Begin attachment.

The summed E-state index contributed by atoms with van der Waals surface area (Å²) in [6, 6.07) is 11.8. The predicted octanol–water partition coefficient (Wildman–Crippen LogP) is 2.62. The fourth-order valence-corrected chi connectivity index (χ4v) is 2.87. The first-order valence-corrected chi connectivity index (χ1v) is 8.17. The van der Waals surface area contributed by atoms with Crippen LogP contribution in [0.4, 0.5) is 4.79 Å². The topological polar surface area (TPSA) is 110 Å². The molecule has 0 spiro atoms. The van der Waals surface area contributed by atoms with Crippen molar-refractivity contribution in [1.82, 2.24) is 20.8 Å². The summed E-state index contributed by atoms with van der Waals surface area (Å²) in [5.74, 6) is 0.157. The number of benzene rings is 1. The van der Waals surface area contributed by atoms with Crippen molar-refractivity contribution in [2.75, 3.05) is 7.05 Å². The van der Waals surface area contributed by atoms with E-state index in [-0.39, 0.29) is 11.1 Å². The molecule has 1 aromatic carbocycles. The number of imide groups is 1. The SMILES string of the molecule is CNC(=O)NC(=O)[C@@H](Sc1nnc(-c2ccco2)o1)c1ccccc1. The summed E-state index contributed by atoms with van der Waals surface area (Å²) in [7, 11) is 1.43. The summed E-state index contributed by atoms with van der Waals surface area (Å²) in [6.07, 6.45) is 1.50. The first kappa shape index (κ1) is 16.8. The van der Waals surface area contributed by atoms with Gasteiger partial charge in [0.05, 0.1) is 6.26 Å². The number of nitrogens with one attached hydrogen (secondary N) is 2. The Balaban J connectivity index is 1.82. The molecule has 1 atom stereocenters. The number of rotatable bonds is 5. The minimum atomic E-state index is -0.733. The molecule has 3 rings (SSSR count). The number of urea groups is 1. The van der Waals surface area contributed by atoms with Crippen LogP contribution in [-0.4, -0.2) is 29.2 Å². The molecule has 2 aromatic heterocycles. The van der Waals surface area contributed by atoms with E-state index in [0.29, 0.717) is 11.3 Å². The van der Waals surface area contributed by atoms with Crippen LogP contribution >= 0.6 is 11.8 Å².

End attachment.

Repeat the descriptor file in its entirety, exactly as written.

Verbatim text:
The summed E-state index contributed by atoms with van der Waals surface area (Å²) in [6, 6.07) is 11.8. The predicted octanol–water partition coefficient (Wildman–Crippen LogP) is 2.62. The fourth-order valence-corrected chi connectivity index (χ4v) is 2.87. The first-order valence-corrected chi connectivity index (χ1v) is 8.17. The van der Waals surface area contributed by atoms with Crippen LogP contribution in [0.4, 0.5) is 4.79 Å². The topological polar surface area (TPSA) is 110 Å². The molecule has 0 spiro atoms. The van der Waals surface area contributed by atoms with Crippen molar-refractivity contribution in [1.82, 2.24) is 20.8 Å². The summed E-state index contributed by atoms with van der Waals surface area (Å²) in [5.74, 6) is 0.157. The number of benzene rings is 1. The van der Waals surface area contributed by atoms with Crippen molar-refractivity contribution in [2.75, 3.05) is 7.05 Å². The van der Waals surface area contributed by atoms with E-state index in [-0.39, 0.29) is 11.1 Å². The molecule has 1 aromatic carbocycles. The number of imide groups is 1. The SMILES string of the molecule is CNC(=O)NC(=O)[C@@H](Sc1nnc(-c2ccco2)o1)c1ccccc1. The summed E-state index contributed by atoms with van der Waals surface area (Å²) in [7, 11) is 1.43. The summed E-state index contributed by atoms with van der Waals surface area (Å²) in [6.07, 6.45) is 1.50. The first kappa shape index (κ1) is 16.8. The van der Waals surface area contributed by atoms with Gasteiger partial charge in [0.05, 0.1) is 6.26 Å². The number of nitrogens with one attached hydrogen (secondary N) is 2. The Balaban J connectivity index is 1.82. The molecule has 1 atom stereocenters. The number of rotatable bonds is 5. The minimum atomic E-state index is -0.733. The molecule has 3 rings (SSSR count). The number of urea groups is 1. The van der Waals surface area contributed by atoms with Crippen LogP contribution in [-0.4, -0.2) is 29.2 Å². The molecule has 2 aromatic heterocycles. The van der Waals surface area contributed by atoms with E-state index in [0.29, 0.717) is 11.3 Å². The van der Waals surface area contributed by atoms with Crippen LogP contribution >= 0.6 is 11.8 Å².